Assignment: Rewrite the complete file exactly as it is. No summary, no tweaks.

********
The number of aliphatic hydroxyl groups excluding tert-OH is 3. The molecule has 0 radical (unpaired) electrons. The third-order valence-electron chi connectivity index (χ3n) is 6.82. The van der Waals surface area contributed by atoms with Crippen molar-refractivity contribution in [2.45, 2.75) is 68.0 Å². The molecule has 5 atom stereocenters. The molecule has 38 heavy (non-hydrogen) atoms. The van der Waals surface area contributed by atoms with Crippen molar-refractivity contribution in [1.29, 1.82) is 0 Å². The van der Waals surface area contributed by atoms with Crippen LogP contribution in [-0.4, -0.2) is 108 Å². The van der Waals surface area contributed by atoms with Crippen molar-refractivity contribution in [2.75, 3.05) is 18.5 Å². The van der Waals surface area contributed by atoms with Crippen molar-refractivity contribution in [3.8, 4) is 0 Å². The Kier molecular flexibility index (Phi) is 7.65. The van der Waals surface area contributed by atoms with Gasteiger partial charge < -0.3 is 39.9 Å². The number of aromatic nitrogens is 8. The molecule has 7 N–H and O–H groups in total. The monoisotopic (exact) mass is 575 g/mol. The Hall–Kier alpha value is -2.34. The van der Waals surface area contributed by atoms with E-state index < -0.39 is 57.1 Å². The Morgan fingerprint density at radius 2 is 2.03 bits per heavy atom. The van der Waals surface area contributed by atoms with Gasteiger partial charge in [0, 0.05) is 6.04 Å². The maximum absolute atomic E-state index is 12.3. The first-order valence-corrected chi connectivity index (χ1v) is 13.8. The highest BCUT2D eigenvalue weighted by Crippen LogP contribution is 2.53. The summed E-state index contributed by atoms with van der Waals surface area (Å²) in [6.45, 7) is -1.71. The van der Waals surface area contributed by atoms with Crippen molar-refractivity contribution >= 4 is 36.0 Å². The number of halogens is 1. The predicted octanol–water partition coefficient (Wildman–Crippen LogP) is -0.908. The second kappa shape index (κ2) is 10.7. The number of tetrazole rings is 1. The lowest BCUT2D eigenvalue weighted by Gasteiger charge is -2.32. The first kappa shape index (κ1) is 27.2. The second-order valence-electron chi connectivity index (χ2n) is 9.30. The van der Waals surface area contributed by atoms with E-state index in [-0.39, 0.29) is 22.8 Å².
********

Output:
The number of aliphatic hydroxyl groups excluding tert-OH is 3. The molecule has 0 radical (unpaired) electrons. The third-order valence-electron chi connectivity index (χ3n) is 6.82. The van der Waals surface area contributed by atoms with Crippen molar-refractivity contribution in [2.45, 2.75) is 68.0 Å². The molecule has 5 atom stereocenters. The molecule has 38 heavy (non-hydrogen) atoms. The van der Waals surface area contributed by atoms with Crippen molar-refractivity contribution in [1.29, 1.82) is 0 Å². The van der Waals surface area contributed by atoms with Crippen LogP contribution in [-0.4, -0.2) is 108 Å². The van der Waals surface area contributed by atoms with Crippen molar-refractivity contribution in [2.75, 3.05) is 18.5 Å². The van der Waals surface area contributed by atoms with Crippen molar-refractivity contribution in [3.8, 4) is 0 Å². The Kier molecular flexibility index (Phi) is 7.65. The van der Waals surface area contributed by atoms with Gasteiger partial charge < -0.3 is 39.9 Å². The number of aromatic nitrogens is 8. The molecule has 7 N–H and O–H groups in total. The monoisotopic (exact) mass is 575 g/mol. The Hall–Kier alpha value is -2.34. The van der Waals surface area contributed by atoms with E-state index < -0.39 is 57.1 Å². The Morgan fingerprint density at radius 2 is 2.03 bits per heavy atom. The van der Waals surface area contributed by atoms with Gasteiger partial charge in [0, 0.05) is 6.04 Å². The maximum absolute atomic E-state index is 12.3. The first-order valence-corrected chi connectivity index (χ1v) is 13.8. The highest BCUT2D eigenvalue weighted by Crippen LogP contribution is 2.53. The summed E-state index contributed by atoms with van der Waals surface area (Å²) in [6.45, 7) is -1.71. The van der Waals surface area contributed by atoms with Crippen molar-refractivity contribution >= 4 is 36.0 Å². The number of halogens is 1. The predicted octanol–water partition coefficient (Wildman–Crippen LogP) is -0.908. The second kappa shape index (κ2) is 10.7. The number of tetrazole rings is 1. The lowest BCUT2D eigenvalue weighted by Gasteiger charge is -2.32. The first kappa shape index (κ1) is 27.2. The second-order valence-electron chi connectivity index (χ2n) is 9.30. The van der Waals surface area contributed by atoms with E-state index in [-0.39, 0.29) is 22.8 Å².